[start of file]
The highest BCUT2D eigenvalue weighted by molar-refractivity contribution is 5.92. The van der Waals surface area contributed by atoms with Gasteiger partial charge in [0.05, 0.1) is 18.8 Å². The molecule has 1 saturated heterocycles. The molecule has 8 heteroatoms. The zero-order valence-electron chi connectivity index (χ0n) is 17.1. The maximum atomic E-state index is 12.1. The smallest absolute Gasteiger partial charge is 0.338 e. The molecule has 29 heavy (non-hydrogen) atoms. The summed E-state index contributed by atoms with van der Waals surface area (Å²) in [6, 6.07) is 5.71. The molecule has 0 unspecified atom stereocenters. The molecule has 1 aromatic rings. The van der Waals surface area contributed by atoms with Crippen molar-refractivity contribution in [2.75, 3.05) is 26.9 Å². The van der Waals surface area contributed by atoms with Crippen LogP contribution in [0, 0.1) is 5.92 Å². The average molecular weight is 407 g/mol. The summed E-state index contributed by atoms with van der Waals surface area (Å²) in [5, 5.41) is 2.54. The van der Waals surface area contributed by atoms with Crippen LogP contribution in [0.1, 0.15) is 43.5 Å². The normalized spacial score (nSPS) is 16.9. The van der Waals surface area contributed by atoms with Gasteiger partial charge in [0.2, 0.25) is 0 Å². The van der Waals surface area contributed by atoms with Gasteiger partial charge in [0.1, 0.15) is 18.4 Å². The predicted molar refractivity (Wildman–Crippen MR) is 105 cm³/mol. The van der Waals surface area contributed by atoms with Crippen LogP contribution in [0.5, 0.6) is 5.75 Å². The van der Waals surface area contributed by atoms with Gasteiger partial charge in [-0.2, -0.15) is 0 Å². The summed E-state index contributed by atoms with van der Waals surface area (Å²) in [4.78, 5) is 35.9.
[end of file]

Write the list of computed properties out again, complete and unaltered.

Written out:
The highest BCUT2D eigenvalue weighted by molar-refractivity contribution is 5.92. The van der Waals surface area contributed by atoms with Gasteiger partial charge in [0.05, 0.1) is 18.8 Å². The molecule has 1 saturated heterocycles. The molecule has 8 heteroatoms. The zero-order valence-electron chi connectivity index (χ0n) is 17.1. The maximum atomic E-state index is 12.1. The smallest absolute Gasteiger partial charge is 0.338 e. The molecule has 29 heavy (non-hydrogen) atoms. The summed E-state index contributed by atoms with van der Waals surface area (Å²) in [6, 6.07) is 5.71. The molecule has 0 unspecified atom stereocenters. The molecule has 1 aromatic rings. The van der Waals surface area contributed by atoms with Crippen molar-refractivity contribution in [2.75, 3.05) is 26.9 Å². The van der Waals surface area contributed by atoms with Crippen LogP contribution in [0, 0.1) is 5.92 Å². The average molecular weight is 407 g/mol. The summed E-state index contributed by atoms with van der Waals surface area (Å²) in [5, 5.41) is 2.54. The van der Waals surface area contributed by atoms with Crippen LogP contribution in [0.1, 0.15) is 43.5 Å². The normalized spacial score (nSPS) is 16.9. The van der Waals surface area contributed by atoms with Gasteiger partial charge in [0.2, 0.25) is 0 Å². The van der Waals surface area contributed by atoms with Gasteiger partial charge in [0.1, 0.15) is 18.4 Å². The predicted molar refractivity (Wildman–Crippen MR) is 105 cm³/mol. The van der Waals surface area contributed by atoms with Crippen LogP contribution in [0.5, 0.6) is 5.75 Å². The van der Waals surface area contributed by atoms with Gasteiger partial charge in [-0.2, -0.15) is 0 Å². The summed E-state index contributed by atoms with van der Waals surface area (Å²) in [4.78, 5) is 35.9.